Really? Matt Lauer calls out Robert Gates over his attempt to downplay his criticisms of Barack Obama, Hillary Clinton, and especially Joe Biden in his new memoirs, My Duty. Gates pronounced himself “disappointed” that people seized on quotes from the book for political purposes, but Lauer isn’t buying it:
In an interview on NBC News’s “Today” show, host Matt Lauer asked if Gates has been surprised by the backlash to the book since excerpts were released last week.
“Not really surprised, but in a way disappointed that the book has sort of been hijacked by people along the political spectrum to serve their own purposes, taking quotes out of context…it’s part of the political warfare in Washington that I decry in the book,” he said in the live interview. …
He was seen wearing a neck brace after injuring his first vertebrae in a fall in his home recently.
Gates writes in his memoir Duty: Memoirs of a Secretary at War that President Obama doubted his strategy in Afghanistan. He also slammed Vice President Joe Biden’s foreign policy positions and praised former Secretary of State Hillary Clinton.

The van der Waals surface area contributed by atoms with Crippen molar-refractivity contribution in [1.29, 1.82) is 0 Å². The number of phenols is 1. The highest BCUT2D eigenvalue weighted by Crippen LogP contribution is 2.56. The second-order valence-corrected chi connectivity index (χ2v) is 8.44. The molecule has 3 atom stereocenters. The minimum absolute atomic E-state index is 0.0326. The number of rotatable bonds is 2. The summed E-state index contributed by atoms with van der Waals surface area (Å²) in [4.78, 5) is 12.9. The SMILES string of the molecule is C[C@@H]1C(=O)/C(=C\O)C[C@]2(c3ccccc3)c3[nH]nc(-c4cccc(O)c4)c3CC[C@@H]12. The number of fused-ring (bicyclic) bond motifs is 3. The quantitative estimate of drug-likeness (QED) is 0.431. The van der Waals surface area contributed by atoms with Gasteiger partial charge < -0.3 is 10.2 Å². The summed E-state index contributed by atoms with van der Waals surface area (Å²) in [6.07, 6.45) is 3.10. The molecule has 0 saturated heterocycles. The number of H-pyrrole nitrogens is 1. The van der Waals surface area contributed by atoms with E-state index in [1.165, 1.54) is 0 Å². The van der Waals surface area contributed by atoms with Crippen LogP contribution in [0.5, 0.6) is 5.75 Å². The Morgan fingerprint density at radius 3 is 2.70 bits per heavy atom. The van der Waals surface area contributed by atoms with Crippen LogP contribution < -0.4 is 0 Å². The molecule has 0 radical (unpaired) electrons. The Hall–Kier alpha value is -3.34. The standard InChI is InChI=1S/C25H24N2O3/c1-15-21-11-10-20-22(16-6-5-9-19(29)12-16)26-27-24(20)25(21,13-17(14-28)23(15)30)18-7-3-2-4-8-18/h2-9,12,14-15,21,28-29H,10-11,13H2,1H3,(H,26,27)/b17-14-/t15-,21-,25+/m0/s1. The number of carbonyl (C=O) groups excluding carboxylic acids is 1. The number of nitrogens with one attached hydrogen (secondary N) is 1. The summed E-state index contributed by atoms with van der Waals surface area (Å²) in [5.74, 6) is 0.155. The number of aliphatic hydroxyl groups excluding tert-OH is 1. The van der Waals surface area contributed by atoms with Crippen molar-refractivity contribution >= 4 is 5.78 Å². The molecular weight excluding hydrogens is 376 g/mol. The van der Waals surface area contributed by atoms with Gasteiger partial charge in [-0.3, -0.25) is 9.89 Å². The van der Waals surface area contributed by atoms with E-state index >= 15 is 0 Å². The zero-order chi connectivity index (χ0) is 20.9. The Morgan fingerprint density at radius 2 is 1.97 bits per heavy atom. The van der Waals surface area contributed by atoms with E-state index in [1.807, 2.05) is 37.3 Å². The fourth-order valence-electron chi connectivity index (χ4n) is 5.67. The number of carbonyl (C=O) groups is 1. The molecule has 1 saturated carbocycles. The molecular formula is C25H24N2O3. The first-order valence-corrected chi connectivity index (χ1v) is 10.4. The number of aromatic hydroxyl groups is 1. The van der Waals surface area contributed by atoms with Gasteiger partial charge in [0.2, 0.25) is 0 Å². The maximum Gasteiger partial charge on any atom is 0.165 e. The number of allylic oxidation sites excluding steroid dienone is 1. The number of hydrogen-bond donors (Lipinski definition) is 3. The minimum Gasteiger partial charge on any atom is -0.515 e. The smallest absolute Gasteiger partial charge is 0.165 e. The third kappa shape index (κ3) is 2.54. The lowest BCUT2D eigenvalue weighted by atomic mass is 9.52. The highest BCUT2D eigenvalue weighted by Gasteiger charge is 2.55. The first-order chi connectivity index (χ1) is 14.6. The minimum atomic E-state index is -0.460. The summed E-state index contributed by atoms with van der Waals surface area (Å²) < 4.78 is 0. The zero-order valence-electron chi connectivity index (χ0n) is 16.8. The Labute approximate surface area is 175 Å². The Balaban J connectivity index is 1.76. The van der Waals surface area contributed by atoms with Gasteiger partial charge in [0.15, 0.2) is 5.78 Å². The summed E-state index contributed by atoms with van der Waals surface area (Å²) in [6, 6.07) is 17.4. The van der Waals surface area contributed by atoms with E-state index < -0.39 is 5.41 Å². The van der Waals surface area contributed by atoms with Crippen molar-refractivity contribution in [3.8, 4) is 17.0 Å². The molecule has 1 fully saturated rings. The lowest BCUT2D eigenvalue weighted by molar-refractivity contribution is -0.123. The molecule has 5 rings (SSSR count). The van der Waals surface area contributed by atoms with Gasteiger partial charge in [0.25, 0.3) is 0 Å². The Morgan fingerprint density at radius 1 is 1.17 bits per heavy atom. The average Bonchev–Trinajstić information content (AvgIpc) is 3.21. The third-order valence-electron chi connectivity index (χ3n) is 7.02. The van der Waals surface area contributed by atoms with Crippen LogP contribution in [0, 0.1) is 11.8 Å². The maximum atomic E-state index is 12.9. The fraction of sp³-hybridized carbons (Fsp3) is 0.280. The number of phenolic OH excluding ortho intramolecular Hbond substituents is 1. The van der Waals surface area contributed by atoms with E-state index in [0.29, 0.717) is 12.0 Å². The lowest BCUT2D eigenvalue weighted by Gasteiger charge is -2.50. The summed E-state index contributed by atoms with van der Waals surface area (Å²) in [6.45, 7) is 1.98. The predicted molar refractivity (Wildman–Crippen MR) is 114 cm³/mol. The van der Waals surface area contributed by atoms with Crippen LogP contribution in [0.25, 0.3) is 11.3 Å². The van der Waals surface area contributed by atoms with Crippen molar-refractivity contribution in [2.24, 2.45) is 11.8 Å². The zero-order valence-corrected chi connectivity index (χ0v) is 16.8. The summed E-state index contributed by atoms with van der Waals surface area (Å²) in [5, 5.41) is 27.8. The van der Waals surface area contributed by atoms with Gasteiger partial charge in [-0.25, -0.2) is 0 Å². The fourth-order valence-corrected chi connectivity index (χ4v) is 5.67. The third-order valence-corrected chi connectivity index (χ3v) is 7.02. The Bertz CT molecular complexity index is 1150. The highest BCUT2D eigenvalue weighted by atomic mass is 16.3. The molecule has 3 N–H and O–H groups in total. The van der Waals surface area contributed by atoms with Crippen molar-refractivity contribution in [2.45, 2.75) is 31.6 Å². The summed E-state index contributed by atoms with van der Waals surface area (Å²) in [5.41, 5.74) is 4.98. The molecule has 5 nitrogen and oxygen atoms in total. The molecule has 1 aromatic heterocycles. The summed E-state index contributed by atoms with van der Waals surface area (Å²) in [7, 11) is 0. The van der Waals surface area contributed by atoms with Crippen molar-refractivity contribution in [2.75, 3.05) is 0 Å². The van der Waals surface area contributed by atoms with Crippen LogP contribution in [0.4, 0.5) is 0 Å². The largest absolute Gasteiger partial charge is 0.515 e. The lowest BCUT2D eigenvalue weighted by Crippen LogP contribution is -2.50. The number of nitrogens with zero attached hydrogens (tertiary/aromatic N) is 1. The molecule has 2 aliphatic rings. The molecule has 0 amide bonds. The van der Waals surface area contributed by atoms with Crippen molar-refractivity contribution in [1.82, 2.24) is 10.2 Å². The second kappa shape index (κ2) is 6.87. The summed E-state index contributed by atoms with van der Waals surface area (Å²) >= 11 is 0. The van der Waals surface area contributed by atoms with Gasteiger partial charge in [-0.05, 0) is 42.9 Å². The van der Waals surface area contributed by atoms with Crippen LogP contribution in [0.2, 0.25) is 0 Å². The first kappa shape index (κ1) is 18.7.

The news media, Gates said, lost sight of the fact that he “actually agreed virtually on every decision President Obama made on Afghanistan.” He writes in his book that Obama questioned the war’s surge.
Last week, I warned against getting too far ahead of the story with the selected excerpts, and predicted that the context in the book would probably water them down. That’s essentially what Gates says here, too, except with an added patina of false shock. After all, Gates has been around long enough to know that including those anecdotes in his book would (a) attract immediate attention, and (b) sell lots of books. To sit in interviews and act surprised that a political book telling political anecdotes would get used in politics is … amusing, to say the very least.
And it’s worthy of the Captain Louis Renault Award, too:
Best wishes to Secretary Gates for a quick recovery as well.